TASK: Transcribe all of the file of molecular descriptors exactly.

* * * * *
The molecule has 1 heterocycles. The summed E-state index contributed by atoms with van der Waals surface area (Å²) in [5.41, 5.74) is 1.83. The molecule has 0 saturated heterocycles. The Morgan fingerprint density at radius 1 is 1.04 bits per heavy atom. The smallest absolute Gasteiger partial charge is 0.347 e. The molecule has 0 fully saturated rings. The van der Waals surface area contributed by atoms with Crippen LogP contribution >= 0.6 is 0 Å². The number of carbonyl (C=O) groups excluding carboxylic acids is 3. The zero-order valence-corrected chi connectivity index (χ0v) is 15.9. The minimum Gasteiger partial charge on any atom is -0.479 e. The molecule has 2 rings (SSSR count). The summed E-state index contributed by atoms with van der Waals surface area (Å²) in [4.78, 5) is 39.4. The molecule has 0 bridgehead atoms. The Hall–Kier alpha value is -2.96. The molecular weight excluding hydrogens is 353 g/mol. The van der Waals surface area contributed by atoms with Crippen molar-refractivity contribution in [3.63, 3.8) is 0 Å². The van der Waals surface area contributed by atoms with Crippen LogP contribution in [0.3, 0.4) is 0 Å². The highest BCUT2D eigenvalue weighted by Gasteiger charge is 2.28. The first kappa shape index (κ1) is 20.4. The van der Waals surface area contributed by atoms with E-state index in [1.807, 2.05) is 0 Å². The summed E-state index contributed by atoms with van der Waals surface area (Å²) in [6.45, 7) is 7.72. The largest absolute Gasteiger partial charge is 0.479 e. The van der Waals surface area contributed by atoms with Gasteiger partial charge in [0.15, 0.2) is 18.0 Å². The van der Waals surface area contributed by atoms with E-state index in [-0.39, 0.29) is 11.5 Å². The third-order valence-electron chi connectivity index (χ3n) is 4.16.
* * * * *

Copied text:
The molecule has 1 heterocycles. The summed E-state index contributed by atoms with van der Waals surface area (Å²) in [5.41, 5.74) is 1.83. The molecule has 0 saturated heterocycles. The Morgan fingerprint density at radius 1 is 1.04 bits per heavy atom. The smallest absolute Gasteiger partial charge is 0.347 e. The molecule has 0 fully saturated rings. The van der Waals surface area contributed by atoms with Crippen LogP contribution >= 0.6 is 0 Å². The number of carbonyl (C=O) groups excluding carboxylic acids is 3. The zero-order valence-corrected chi connectivity index (χ0v) is 15.9. The minimum Gasteiger partial charge on any atom is -0.479 e. The molecule has 2 rings (SSSR count). The summed E-state index contributed by atoms with van der Waals surface area (Å²) in [4.78, 5) is 39.4. The molecule has 0 bridgehead atoms. The Hall–Kier alpha value is -2.96. The molecular weight excluding hydrogens is 353 g/mol. The van der Waals surface area contributed by atoms with Crippen molar-refractivity contribution in [3.63, 3.8) is 0 Å². The van der Waals surface area contributed by atoms with Crippen LogP contribution in [0.3, 0.4) is 0 Å². The highest BCUT2D eigenvalue weighted by Gasteiger charge is 2.28. The first kappa shape index (κ1) is 20.4. The van der Waals surface area contributed by atoms with E-state index in [1.807, 2.05) is 0 Å². The summed E-state index contributed by atoms with van der Waals surface area (Å²) in [6.45, 7) is 7.72. The largest absolute Gasteiger partial charge is 0.479 e. The van der Waals surface area contributed by atoms with Gasteiger partial charge in [0.15, 0.2) is 18.0 Å². The van der Waals surface area contributed by atoms with E-state index in [-0.39, 0.29) is 11.5 Å². The third-order valence-electron chi connectivity index (χ3n) is 4.16.